Double Blind, Crossover Study of Fish Oil [EPA and DHA] for Intractable Partial Seizures (FOS)

National Institutes of Health (NIH) logo

National Institutes of Health (NIH)

Status and phase

Phase 2




Drug: Low Dose Fish Oil
Drug: High Dose Fish Oil
Drug: Placebo

Study type


Funder types




Details and patient eligibility


The purpose of this study is to determine if Omega-3 fatty acids reduce seizures and modify cardiac risk factors in people with epilepsy.

Full description

Epilepsy is a common and disabling condition, characterized by recurrent seizures. Sudden unexpected death (SUDEP) is a major cause of mortality in people with epilepsy. SUDEP accounts for up to 20% of all cause mortality, and is most common in younger people, especially in their 20's to 40's year olds. In those with drug resistant epilepsy, SUDEP is five times more common than in well-controlled epilepsy. Likely causes of death include cardiac arrhythmias due to impaired autonomic regulation and reduced heart rate variability. Similarly, patients with recent myocardial infarction and congestive heart failure are at higher risk for sudden death, and manifest markedly reduced heart rate variability. Clinical studies of heart disease indicate that n-3 fatty acids, prevent cardiac arrhythmias, reduce mortality after myocardial infarction, and reduce the risk of sudden cardiac death. The mechanism by which EPA and DHA exert their anti-arrhythmia effect is due to inactivation of high frequency sodium and L-type calcium channels in the heart. In addition, n-3 fatty acids improve HRV in cardiac patients, and this reduction in HRV is postulated to be a marker of the anti-arrhythmic effect of n-3 fatty acids. Preliminary data from our group indicates that n-3 fatty acids improve HRV in people with epilepsy, especially those with low HRV (SDNN < 50). The commonality between n-3 fatty acids and improvement in HRV in patients with heart disease and epilepsy serves as a basis for our hypothesis that n-3 fatty acids may reduce the risk of SUDEP in epilepsy. The purpose of this proposal is to determine if n-3 fatty acids reduce seizures and modify cardiac risk in people with epilepsy who are at risk of SUDEP.


24 patients




18 to 70 years old


No Healthy Volunteers

Inclusion criteria

  • Male or female, age 18 - 70
  • History of intractable localization related/partial onset seizures and generalized tonic/clonic or tonic seizures defined according to International League Against Epilepsy (ILAE) classification as:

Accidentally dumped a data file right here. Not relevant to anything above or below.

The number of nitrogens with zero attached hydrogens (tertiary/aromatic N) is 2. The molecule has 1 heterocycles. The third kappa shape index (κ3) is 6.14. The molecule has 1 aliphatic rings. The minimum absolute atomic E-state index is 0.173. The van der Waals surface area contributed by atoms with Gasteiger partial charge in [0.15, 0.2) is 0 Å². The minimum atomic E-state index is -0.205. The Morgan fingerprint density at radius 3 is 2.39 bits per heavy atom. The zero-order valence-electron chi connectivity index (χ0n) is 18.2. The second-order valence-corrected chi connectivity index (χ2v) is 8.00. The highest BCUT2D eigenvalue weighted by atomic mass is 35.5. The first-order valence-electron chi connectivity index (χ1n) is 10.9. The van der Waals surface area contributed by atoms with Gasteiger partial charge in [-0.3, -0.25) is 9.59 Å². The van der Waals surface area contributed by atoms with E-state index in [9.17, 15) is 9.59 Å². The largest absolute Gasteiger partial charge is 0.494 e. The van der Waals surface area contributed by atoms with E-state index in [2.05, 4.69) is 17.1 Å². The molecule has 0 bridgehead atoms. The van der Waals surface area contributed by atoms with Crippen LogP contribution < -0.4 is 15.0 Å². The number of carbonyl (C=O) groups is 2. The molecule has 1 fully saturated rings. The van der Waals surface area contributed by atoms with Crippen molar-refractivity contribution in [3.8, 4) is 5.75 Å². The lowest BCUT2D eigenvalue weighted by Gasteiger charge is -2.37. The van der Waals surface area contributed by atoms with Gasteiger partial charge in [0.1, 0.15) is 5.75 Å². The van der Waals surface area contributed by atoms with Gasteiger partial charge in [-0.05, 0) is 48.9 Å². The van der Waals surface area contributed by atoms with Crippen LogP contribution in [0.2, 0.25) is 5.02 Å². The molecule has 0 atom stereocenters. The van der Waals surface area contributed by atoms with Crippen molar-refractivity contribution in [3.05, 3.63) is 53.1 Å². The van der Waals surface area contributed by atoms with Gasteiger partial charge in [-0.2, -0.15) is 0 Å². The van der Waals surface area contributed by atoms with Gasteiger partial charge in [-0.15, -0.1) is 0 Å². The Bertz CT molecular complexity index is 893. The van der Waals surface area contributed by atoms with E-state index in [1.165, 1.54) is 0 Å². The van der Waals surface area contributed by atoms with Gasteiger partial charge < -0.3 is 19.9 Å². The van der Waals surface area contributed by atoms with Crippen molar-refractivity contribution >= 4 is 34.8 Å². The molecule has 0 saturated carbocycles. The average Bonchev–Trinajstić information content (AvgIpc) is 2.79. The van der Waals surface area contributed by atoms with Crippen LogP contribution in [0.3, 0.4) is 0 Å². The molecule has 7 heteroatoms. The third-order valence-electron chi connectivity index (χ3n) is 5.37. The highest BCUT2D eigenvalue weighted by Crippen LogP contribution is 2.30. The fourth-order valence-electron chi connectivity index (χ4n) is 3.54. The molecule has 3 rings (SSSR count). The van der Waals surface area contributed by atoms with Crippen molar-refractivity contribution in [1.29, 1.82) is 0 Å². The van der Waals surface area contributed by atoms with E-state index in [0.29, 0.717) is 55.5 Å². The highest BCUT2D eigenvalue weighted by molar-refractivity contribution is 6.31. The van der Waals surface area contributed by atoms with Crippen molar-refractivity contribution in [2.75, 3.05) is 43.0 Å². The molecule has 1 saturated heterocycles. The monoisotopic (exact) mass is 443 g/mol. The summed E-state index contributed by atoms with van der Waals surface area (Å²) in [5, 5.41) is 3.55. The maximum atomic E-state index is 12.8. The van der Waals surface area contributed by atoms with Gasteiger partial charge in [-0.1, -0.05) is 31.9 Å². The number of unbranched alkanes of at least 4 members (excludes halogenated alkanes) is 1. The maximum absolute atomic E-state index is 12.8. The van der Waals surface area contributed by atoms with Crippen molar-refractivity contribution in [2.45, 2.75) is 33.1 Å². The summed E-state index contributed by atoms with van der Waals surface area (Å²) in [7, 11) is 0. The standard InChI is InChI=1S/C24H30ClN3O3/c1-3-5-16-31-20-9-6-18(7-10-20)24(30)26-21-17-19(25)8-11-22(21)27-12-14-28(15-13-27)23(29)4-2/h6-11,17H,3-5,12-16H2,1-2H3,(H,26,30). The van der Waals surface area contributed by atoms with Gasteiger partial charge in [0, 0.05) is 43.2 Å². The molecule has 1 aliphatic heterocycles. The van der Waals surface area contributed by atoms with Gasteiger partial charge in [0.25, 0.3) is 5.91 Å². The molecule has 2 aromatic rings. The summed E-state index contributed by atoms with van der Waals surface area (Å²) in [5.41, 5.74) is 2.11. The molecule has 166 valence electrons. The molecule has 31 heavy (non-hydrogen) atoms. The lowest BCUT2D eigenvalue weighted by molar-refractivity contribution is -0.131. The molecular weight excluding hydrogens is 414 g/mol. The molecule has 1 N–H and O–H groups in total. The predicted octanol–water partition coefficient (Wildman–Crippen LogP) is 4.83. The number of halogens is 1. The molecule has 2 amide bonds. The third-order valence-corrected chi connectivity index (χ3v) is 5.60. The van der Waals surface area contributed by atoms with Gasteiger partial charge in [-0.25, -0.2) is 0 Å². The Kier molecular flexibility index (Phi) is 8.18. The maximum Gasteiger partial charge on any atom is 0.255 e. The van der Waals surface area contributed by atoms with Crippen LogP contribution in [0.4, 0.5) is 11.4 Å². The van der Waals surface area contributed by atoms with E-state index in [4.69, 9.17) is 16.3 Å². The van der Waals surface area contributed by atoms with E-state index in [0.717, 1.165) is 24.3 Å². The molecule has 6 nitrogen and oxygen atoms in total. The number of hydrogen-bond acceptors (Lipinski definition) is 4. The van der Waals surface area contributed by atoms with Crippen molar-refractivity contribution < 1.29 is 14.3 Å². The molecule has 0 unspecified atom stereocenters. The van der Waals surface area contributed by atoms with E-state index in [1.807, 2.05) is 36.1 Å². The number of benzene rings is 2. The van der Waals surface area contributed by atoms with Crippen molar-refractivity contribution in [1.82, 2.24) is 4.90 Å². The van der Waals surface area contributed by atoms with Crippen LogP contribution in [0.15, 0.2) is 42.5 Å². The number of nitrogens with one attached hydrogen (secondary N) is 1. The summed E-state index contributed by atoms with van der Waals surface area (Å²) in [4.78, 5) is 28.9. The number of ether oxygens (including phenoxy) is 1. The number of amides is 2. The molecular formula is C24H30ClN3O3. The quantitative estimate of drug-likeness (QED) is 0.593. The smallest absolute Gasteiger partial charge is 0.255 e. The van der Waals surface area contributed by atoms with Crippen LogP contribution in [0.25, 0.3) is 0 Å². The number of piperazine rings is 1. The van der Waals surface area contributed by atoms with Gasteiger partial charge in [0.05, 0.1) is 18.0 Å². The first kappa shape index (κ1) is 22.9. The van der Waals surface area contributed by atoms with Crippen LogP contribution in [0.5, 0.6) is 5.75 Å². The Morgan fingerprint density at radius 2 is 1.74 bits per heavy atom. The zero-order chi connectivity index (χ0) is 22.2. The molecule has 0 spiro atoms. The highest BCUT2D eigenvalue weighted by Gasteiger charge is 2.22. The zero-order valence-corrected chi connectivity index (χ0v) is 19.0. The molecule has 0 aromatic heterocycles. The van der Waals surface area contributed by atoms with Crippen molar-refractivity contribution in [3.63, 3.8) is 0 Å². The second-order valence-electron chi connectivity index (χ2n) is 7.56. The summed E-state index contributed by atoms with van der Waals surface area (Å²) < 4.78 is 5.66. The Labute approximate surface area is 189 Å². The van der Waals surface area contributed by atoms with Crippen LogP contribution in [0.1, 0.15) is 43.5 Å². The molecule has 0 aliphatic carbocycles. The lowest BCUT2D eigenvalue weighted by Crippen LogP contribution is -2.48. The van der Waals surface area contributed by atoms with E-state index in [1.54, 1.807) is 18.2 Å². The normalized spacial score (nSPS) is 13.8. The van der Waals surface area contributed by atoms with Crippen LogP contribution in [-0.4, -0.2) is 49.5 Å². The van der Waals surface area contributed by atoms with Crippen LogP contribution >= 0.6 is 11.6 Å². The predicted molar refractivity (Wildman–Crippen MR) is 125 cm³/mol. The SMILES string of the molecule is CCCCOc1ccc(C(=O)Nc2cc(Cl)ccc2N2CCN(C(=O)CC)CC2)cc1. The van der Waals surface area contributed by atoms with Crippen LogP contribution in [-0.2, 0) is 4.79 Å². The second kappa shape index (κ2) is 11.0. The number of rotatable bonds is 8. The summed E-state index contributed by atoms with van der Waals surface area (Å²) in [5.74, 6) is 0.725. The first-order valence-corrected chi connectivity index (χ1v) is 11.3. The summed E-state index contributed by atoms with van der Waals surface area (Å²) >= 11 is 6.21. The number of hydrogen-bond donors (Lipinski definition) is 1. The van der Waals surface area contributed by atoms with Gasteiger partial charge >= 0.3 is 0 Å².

• A history compatible with localization related partial epilepsy
  • A history of generalized tonic clonic or tonic seizures with loss of consciousness
  • Three or more simple partial, complex partial or tonic-clonic seizures per month
  • An EEG and/or an MRI consistent with a localization related epilepsy
  • Evidence of at least three seizures per month for at least two months prior to the study
  • Exposure to at least one antiepileptic drug at adequate dose

Exclusion criteria

  • Significant or progressive medical, cardiac, or other illness
  • Allergy to fish products or fish oil
  • History of a coagulation disorder
  • History of non-epileptic seizures
  • Consumption of Fish Oil at any time 30 days or less prior to enrollment
  • Any change in antiepileptic drugs for 30 days or less prior to enrollment
  • Treatment with Warfarin for 30 days or less prior to enrollment
  • Previous poor compliance with therapy
  • Drug or alcohol abuse
  • Uncountable seizures as a result of seizure clustering, or inadequate supervision if the patient cannot count their own seizures.
  • Pregnancy

Trial design

Primary purpose




Interventional model

Crossover Assignment


Quadruple Blind

24 participants in 3 patient groups, including a placebo group

Placebo Comparator group
Corn Oil Placebo (n-6 fatty acids)
Drug: Placebo
High Dose Fish Oil
Experimental group
2160 mg of EPA + DHA
Drug: High Dose Fish Oil
Low Dose Fish Oil
Experimental group
1060 mg of EPA + DHA
Drug: Low Dose Fish Oil

Trial contacts and locations



Data sourced from

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